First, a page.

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When you turn 26, you’ll need to find your own coverage.
If you’re under 26, nothing restricts you from staying on parent’s health insurance
When you turn 26 you will lose the health coverage you get from your parent’s plan
There are a few different options for getting health insurance, including through work and the marketplace
Young adults can stay on a parent's health insurance plan until they turn 26. All health insurance providers have to allow young adults to stay on their parent's health insurance plan until their 26th birthday. After turning 26, you will need to shop for your own health insurance plan during a Special Enrollment period.
If you’re under 26, you can stay on your parent’s plan for any reason, even if you’re married, eligible for an employer's health insurance plan, living apart from your parents, or financially independent from them.
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Getting covered under your parents' health insurance policy is convenient and cost-efficient. The Affordable Care Act (Obamacare) allows young adults to get coverage through their parent’s health plan until they turn 26 years old. There are no restrictions for staying on your parents’ plan — you can get covered this way under any circumstances, regardless of:
You will lose the health coverage you get from a parent’s plan when you turn 26.
Many people who get health insurance have employer-sponsored coverage — their workplace offers a health plan and subsidizes the cost, making it much cheaper than health plans you’d buy on your own. If you’re graduating from school or looking for a job, you might want to look for an employer that offers health benefits.
Otherwise, if you need to get an individual health plan, you can do so during Open Enrollment, a 45-day period designated for shopping for health insurance. However, losing health insurance coverage when you turn 26 years old is considered a qualifying life event that will open up a Special Enrollment period. That means once you turn 26, you will be given a window of time to get your own health insurance if you don’t get coverage from your employer.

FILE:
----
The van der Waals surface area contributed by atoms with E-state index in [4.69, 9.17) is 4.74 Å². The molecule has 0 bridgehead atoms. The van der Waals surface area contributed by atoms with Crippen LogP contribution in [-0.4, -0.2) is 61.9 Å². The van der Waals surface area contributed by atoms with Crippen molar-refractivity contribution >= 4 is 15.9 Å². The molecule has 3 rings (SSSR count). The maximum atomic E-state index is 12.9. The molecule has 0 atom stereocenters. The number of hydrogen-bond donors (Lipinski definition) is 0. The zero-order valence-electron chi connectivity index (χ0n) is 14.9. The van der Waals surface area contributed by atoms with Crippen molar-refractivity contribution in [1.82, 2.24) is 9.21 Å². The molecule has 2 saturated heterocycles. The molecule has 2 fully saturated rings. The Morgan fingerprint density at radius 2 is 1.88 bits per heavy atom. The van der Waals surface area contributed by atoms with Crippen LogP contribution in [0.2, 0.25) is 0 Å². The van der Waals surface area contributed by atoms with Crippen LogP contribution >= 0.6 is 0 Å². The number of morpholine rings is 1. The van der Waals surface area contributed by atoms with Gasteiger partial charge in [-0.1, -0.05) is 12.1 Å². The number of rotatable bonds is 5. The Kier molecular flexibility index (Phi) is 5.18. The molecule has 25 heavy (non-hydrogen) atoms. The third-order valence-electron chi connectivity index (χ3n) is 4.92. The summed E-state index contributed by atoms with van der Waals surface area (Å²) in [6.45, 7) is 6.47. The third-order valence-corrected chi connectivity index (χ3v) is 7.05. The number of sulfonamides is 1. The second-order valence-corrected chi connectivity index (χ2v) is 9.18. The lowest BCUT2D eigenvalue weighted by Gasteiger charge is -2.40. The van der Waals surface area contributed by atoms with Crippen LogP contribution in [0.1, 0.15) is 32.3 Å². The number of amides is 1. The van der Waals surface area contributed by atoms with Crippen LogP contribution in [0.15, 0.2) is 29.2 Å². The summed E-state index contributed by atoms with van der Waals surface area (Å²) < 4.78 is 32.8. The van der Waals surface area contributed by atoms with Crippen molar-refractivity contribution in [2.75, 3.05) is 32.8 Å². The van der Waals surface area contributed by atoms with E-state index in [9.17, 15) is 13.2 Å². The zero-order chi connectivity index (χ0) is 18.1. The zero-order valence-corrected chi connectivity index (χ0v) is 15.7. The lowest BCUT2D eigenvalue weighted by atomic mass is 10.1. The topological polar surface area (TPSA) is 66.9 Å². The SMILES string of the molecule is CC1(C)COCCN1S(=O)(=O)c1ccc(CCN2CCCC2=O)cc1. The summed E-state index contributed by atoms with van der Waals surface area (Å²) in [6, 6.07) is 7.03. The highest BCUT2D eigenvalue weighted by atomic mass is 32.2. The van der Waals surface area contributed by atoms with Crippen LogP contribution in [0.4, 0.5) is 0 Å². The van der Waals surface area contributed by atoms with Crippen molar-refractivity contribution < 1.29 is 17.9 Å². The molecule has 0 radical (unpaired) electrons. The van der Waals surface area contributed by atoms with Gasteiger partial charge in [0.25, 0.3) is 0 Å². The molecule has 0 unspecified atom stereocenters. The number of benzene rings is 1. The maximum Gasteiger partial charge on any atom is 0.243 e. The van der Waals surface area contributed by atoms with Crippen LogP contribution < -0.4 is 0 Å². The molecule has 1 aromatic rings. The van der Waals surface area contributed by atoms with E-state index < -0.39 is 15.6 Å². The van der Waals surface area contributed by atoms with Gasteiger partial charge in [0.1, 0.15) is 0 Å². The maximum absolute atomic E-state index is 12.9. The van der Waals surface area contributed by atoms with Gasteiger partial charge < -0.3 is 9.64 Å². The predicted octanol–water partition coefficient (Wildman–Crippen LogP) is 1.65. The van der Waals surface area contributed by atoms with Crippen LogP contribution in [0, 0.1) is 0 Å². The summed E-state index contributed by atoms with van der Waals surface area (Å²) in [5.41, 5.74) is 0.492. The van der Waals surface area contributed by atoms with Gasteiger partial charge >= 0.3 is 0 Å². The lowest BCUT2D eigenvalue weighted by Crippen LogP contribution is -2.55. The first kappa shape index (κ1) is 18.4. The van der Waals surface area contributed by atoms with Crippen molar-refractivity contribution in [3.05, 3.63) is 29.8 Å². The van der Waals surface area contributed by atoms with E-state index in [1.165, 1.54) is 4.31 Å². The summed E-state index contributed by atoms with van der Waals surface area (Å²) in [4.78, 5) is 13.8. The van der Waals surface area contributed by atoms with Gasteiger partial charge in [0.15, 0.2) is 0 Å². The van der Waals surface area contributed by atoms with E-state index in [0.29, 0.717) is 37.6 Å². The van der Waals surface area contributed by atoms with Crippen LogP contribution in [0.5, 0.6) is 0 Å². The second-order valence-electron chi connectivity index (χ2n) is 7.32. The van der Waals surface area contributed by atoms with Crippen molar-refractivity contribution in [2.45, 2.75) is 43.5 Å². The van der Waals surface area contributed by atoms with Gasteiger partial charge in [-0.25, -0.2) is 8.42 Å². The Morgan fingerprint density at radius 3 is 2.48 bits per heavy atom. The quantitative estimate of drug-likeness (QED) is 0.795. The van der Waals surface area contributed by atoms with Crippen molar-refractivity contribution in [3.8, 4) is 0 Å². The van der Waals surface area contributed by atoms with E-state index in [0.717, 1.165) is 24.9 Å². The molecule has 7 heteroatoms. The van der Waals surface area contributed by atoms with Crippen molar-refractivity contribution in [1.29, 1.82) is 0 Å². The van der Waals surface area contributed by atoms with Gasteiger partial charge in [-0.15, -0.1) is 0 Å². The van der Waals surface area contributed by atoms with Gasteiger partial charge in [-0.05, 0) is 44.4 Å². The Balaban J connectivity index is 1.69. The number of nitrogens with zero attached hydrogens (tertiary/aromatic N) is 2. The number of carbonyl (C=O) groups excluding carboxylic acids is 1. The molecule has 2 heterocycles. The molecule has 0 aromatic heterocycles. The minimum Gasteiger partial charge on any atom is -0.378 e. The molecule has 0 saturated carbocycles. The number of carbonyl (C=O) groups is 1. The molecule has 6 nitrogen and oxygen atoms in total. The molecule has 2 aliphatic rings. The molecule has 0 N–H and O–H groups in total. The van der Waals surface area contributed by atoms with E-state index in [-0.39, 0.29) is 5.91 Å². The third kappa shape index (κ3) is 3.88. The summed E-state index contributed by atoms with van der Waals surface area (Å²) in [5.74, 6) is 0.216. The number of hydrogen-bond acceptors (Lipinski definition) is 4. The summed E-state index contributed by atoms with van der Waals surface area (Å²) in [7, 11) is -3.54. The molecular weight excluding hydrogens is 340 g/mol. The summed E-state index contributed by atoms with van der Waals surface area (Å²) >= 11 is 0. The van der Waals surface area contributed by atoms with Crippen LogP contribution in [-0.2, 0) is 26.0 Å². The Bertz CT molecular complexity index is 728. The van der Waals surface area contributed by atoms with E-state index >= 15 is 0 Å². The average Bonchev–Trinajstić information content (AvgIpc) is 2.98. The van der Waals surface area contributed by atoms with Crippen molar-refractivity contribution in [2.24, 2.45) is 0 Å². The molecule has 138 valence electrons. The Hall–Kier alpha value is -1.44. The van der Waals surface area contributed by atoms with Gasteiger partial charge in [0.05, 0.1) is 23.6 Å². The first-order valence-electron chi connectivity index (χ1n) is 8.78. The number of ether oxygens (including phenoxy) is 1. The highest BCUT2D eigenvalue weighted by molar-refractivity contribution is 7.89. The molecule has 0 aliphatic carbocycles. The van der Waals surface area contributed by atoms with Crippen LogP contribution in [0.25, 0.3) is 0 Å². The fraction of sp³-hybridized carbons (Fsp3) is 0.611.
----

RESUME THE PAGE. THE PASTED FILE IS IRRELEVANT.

If your parents have group insurance through their employer, then your coverage will typically end the month of your birthdate.
If your parents bought a marketplace health insurance policy, then your coverage will remain until the end of the calendar year. However, because Open Enrollment ends on December 15th, you’ll have to sign up for a marketplace plan before then if you choose to.
Some states might offer extensions that let children stay on their parent’s health insurance beyond age 26. For example, in New York, unmarried children can continue getting insurance from a parent’s plan through age 29. Check with your state legislation to learn more.
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After turning 26, there are many options for young adults to find affordable care, including opting into a spouse’s health plan. Young adults can’t join a new plan whenever they want though. Unless you get a new job and get coverage from your employer, you must either buy a plan during Open Enrollment as mentioned before, or qualify for a Special Enrollment period, which turning 26 will trigger.
If you’re eligible for group health insurance from your work and didn’t opt into it before, you’ll be able to sign up after you losing your parent’s coverage on your 26th birthday. Job-based coverage is an inexpensive way to get health insurance. Contact your human resources department to notify them of your qualifying life event.
Many colleges and universities provide students with health insurance at low or no cost.
You can buy a health plan on your own on the Obamacare marketplace on healthcare.gov. Learn more about how to apply for Obamacare.
COBRA enables you to continue the health coverage you had under your parent’s plan, but usually at an unsubsidized cost. You can only get COBRA if your parents had group coverage, and if they would’ve been eligible for it themselves had they lost their jobs. Health insurance through COBRA is among the most expensive options and only lasts for a short term up to 36 months.
Health plans that last less than a year can help you bridge the gap until you enroll in a regular health plan. Short-term plans won’t provide the same comprehensive coverage as a traditional insurance plan and are best only in case of a major medical event. Learn more about short-term health plans](https://www.policygenius.com/health-insurance/glossary/short-term-plans/)
People with low income can qualify for Medicaid, health insurance provided by the government. Learn more about Medicaid.
If you are disabled or have end-stage renal disease, you may be able to get coverage from Medicare, which otherwise provides health insurance for people over age 65. Learn more about Medicare.
Health insurance and life insurance work together to offer financial protection.
Health insurance can pay your medical expenses. Life insurance keeps your loved ones whole after you die.
Policygenius’ editorial content is not written by a certified financial planner or advisor. It’s intended for informational purposes only and should not be considered legal, financial, or investment advice. Consult a professional to learn what financial products are right for you.
This post contains references to products or services from one or more of Policygenius' advertisers or partners. While these codes earn us a small fee at no additional cost to you, they do not influence editorial content and we only refer products we love.
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